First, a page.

“Pass/Fail” is a first-person narrative article where the writer shares their experience trying something new related to hiking or the outdoors. This could be an activity or style of hiking, for example. Articles are about 500 words long and written in a humorous and conversational style. At the end of the piece the writer shares if this new thing they tried was a ‘pass’ or ‘fail’ and the reasons why. There’s a sidebar called “Key Skills” which rounds up tips for how to do the main subject covered in the article. Recent examples include “Navigate the Jungle,” about the writer’s failed attempt at leading a hike in Columbia, “Have Fun in a Canoe,” covering how the writer learned to love canoeing, and “Ditch the Pants,” where the writer describes her experience with hiking dresses.
“Trail Chef” rounds up three recipes around a theme. The article is about 300 words long and lists the ingredients followed by a step-by-step method. Recent round ups include three dishes which are high in protein, three budget-friendly meals, and three meals you can make on the campfire.
“Boot Camp” rounds up exercises to help with hiking and outdoor activities. Articles run to about 400 words and are written in second person with advice from an expert. The sidebar “You’re Doing It Wrong” accompanies each article and gives readers tips on common mistakes which are often made with the exercises. Examples for this section include “Power Up,” with exercises to improve your lactate threshold, “Hurt-Proof,” with methods for strengthening joints, and “Hard Core,” about how to increase core strength.
“Out Alive” is a first-person as-told-to style article which covers a story of something going wrong while hiking. Often this includes getting lost or injured while alone in a remote and rural area. The article runs to about 600 words and tells the story of what happened and how the hiker survived. The sidebar “Key Skills” can be found here which rounds up three tips for getting out of the same situation. Recent examples for this section include “Lost in the Rainforest,” “Trapped with a Broken Leg,” and “Lost and Injured,” all of which tell the hiker’s story of getting lost and injured alone but eventually rescued.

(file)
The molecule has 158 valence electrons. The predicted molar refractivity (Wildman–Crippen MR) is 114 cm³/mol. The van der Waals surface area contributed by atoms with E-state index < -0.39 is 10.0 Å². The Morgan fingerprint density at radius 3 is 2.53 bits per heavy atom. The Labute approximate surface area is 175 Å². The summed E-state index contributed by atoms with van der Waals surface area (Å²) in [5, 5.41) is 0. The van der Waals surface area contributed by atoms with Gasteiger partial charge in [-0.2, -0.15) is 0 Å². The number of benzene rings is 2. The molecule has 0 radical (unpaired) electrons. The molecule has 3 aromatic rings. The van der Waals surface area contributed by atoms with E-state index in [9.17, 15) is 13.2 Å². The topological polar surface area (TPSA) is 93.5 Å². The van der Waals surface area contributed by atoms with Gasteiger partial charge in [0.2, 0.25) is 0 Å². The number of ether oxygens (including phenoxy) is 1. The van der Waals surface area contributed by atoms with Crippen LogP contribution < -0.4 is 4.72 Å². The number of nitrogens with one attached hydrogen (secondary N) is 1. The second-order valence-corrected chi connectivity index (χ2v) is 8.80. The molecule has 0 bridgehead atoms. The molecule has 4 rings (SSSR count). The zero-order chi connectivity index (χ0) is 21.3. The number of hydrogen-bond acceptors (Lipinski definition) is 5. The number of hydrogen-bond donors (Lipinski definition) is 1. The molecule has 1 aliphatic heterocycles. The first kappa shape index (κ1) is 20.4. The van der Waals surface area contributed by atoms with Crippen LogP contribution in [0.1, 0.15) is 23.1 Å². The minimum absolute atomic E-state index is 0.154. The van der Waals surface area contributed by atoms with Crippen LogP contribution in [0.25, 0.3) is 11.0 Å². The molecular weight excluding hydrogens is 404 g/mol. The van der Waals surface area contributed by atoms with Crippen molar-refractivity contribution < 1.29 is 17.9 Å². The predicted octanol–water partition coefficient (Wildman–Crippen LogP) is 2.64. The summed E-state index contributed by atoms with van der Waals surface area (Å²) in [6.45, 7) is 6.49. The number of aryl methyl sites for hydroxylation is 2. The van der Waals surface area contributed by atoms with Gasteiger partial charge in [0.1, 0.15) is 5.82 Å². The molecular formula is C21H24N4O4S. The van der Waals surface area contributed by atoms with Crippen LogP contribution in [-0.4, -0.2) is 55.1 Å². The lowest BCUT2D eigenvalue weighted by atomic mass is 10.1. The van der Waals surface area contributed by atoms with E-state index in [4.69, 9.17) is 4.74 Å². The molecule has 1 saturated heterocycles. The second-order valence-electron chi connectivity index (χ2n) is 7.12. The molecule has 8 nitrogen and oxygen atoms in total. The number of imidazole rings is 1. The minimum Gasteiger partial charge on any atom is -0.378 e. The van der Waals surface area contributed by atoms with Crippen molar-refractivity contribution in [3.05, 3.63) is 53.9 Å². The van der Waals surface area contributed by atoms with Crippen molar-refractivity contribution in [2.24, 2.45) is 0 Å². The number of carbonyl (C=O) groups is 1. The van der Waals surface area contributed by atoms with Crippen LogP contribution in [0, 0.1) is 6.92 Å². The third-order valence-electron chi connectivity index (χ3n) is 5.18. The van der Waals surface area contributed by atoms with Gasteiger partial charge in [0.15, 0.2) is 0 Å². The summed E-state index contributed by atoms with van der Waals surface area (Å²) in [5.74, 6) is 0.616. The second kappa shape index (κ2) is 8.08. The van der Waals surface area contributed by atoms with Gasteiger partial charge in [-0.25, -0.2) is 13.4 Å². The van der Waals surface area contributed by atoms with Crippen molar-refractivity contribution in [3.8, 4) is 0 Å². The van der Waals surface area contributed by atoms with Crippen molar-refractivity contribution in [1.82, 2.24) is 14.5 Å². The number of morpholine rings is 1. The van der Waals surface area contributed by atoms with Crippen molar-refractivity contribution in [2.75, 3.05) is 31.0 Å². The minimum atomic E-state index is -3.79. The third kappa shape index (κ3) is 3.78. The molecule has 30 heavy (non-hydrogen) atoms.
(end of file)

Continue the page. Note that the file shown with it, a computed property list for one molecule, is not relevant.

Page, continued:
There are about four features per issue with freelancers usually contributing to two of them. These cover hikes and outdoor adventures, usually in the U.S., in 2,000 to 3,500 words. Features can be written as a first-person narrative story, a third-person round up, or a profile. Profiles include quotes throughout from the person being covered. Recent features include “The Last Canyon,” covering the writer’s experience exploring canyons in Utah, “Rivers Wild,” a round up of 11 trips through the National Wild and Scenic Rivers, and “Walking on to the Horizon,” profiling Steve Myers and the creation of the Great Plains Trail.
There’s a lead time of at least six months.
Are there additional opportunities online? Yes, the general categories of content for online articles are best lists, videos, slideshows, and ask an expert.
Pay rates: $0.40 to more than $1.00 per word based on the complexity and demands of the article and the past experience of the writer.
Email format: Primarily firstname.lastname@example.org. The editor-in-chief uses email@example.com and the deputy editor uses firstname.lastname@example.org.
Size of editorial staff: Large
- Editorial Director: Shannon Davis
- Executive Editor: Casey Lyons
- Senior Digital Editor: Adam Roy
- Gear Editor: Eli Bernstein
- Northwest Field Editor: Ted Alvarez
- Rocky Mountain Field Editor: Elisabeth Kwak-Hefferan
- Southwest Field Editor: Annette McGivney
Last update: 12/20/20